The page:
Space Cloud offers robust authentication and authorization mechanism with the philosophy that applications and platforms built with Space Cloud should be secure by default. Treating security as an afterthought is a recipe for disaster.

The security module in Space Cloud secures the requests to database, file storage and remote services via security rules written by user. Any operation to a resource (database, function or a file path) not specified in the configuration file is denied. This ensures that all operations are secure by default in Space Cloud.

What can I do with authorization module?

  • Allow / deny a particular operation irrespective of any conditions.
  • Allow a particular operation only if a client is logged in.
  • Allow a particular operation only if certain conditions are met (via JSON rules or custom logic).

How it works

As an user, you have to write security rules for the various operations on all the resources (database, file storage and remote services) exposed by the Space Cloud. These security rules have to be written in the config file provided to Space Cloud. All incoming requests to Space Cloud are first validated by the API controller via the security module based on the corresponding rule in the config file. Validation happens in two stages: Authentication and Authorization.

JWT based authentication

Space Cloud uses JWT-based authentication. It expects a JWT token in every incoming request. The security module verifies if the signature of the token is valid or not based on a secret provided to it. This makes sure that the user is authenticated and hasn’t tried to change or create his / her own false token. You can check out the official website of the JWT project to learn more about it.

Each JWT token provided to user on signin/signup is signed with a secret by an authentication service (in-built or your custom service). This is the same secret which is provided to the config file of Space Cloud. JWT tokens also contain a JSON object (known as claims) as a payload. The user is free to decide what claims should go into the JWT token while writing a custom service. When using the in-built user authentication module, the claims consist of the id, name and role of the user. This JSON object is parsed and is made available as the args.auth variable in security rules. The integrity of the auth variable is maintained due to the nature of JWT tokens.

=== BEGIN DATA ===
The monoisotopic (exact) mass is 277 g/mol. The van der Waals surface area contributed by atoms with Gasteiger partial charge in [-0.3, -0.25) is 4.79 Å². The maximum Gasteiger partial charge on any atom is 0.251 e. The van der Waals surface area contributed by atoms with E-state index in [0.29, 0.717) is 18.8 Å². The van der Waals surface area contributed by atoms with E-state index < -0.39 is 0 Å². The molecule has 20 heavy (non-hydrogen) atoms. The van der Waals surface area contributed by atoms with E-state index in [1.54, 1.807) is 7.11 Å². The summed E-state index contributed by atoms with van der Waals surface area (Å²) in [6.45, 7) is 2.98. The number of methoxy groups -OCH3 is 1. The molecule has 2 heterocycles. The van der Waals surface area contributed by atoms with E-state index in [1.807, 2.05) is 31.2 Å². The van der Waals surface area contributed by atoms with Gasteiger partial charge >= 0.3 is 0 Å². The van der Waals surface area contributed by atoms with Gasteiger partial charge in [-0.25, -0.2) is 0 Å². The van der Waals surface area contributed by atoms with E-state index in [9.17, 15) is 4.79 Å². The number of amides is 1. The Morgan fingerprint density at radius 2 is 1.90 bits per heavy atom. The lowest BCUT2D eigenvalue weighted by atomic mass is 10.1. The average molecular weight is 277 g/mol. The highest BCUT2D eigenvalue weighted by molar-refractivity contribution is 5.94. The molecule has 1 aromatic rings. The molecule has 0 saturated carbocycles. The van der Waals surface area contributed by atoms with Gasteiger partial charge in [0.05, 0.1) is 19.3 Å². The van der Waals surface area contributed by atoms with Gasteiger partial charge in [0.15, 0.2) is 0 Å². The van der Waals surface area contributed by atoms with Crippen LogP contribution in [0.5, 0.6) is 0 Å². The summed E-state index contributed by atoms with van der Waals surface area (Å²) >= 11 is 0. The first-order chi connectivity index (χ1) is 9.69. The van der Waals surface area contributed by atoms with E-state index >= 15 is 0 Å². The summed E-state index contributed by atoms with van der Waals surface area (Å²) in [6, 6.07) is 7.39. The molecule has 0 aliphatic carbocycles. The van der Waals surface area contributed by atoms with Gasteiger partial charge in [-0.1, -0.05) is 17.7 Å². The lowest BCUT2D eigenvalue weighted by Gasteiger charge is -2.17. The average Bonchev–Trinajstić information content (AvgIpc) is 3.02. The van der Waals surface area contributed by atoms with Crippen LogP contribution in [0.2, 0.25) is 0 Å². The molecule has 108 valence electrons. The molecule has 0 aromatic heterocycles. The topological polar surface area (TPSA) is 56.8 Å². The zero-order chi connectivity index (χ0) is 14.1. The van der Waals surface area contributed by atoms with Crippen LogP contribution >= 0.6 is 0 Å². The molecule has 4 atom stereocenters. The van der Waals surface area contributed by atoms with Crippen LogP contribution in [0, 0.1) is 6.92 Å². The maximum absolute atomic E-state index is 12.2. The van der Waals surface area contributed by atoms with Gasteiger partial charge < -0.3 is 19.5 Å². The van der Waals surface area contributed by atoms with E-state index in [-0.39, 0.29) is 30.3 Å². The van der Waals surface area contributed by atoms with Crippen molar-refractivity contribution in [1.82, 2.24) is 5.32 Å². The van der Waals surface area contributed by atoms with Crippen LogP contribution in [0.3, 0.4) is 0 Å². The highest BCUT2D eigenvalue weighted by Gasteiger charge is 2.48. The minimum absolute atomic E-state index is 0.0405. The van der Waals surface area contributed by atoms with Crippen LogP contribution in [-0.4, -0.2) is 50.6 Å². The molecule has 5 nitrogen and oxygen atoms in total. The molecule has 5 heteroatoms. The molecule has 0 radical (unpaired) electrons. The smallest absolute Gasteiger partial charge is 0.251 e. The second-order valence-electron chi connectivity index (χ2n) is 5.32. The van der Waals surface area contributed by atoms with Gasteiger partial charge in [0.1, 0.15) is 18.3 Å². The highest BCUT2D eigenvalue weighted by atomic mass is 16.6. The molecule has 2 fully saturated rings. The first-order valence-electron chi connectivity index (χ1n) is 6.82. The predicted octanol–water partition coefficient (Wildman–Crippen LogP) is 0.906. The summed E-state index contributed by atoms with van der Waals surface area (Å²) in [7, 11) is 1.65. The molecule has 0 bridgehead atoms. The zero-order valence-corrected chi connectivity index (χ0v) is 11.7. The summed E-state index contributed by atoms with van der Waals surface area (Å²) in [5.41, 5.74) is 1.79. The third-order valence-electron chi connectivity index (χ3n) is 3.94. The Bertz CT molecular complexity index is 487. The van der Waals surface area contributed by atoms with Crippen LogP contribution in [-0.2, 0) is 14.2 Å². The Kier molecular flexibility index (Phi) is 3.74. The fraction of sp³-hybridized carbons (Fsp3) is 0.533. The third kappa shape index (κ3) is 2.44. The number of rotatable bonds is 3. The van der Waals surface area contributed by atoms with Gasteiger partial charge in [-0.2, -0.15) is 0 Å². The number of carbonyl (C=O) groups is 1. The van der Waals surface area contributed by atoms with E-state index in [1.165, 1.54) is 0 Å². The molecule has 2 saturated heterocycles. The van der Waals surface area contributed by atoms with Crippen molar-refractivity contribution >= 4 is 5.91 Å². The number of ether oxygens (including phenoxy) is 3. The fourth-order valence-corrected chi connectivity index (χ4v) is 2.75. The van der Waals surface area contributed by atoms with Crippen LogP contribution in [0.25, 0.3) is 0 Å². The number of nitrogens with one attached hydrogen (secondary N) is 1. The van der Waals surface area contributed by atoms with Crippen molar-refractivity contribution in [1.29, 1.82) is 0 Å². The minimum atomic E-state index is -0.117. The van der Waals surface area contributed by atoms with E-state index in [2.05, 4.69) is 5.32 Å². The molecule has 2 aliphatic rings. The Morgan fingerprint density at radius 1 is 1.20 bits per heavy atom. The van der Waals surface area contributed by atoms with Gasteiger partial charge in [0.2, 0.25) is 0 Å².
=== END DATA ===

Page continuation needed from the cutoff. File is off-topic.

This stage decides whether an authenticated user is authorized or not to make a request. The request is validated only if the security rule is resolved based on it’s type. Various ways to resolve rule:

  • Matching based on the fields in the incoming request and the auth object (JWT claims).
  • Making a database query.
  • Calling a custom http server to return 2XX to validate the request.

Security rule types

Security rules are a mechanism used to enforce authorization. The request is allowed to be made only if the conditions specified by the security rules are met. Currently the following rules are supported:

  • allow: This rule is used to disable authentication and authorization entirely. The request is allowed to be made even if the JWT token is absent in the request.
  • authenticated: This rule is used to allow the request if a valid JWT token is found in the request. No checks are imposed beyond that. Basically it authorizes every request which has passed the authentication stage.
  • deny: This rule is to deny all incoming requests. It is especially useful to deny certain operations like delete while selectively allowing the other ones.
  • match: This rule is used to allow a certain request only when a certain condition has been met. Generally it is used to match the input parameters (like the where clause or certain fields in the document to be inserted) with the auth object. It can also be used for role based authentication (match the role of user to a particular value).
  • remove: This rule is used to remove certain fields from the request or response. This is usually useful if you want to protect certain private fields.
  • force: This rule is used to override certain fields in the request or response. This is specially helpful when you want to enforce certain security rules without giving 403 error to the client.
  • query: This rule is used to allow a certain request only if a database request returns successfully. The query’s find clause is generated dynamically using this rule. The query is considered to be successful if even a single row is successfully returned.
  • and, or: These rules helps you mix and match the match and query rules to tackle complex authorization tasks.
  • webhook: These rule allows you to write a custom http server in any language to authorize the incoming request.

Next steps

Each module has their own way of using security rules. You can head over to the module specific security rule page to know how they are used and some examples.

Have a technical question?

Improve the docs!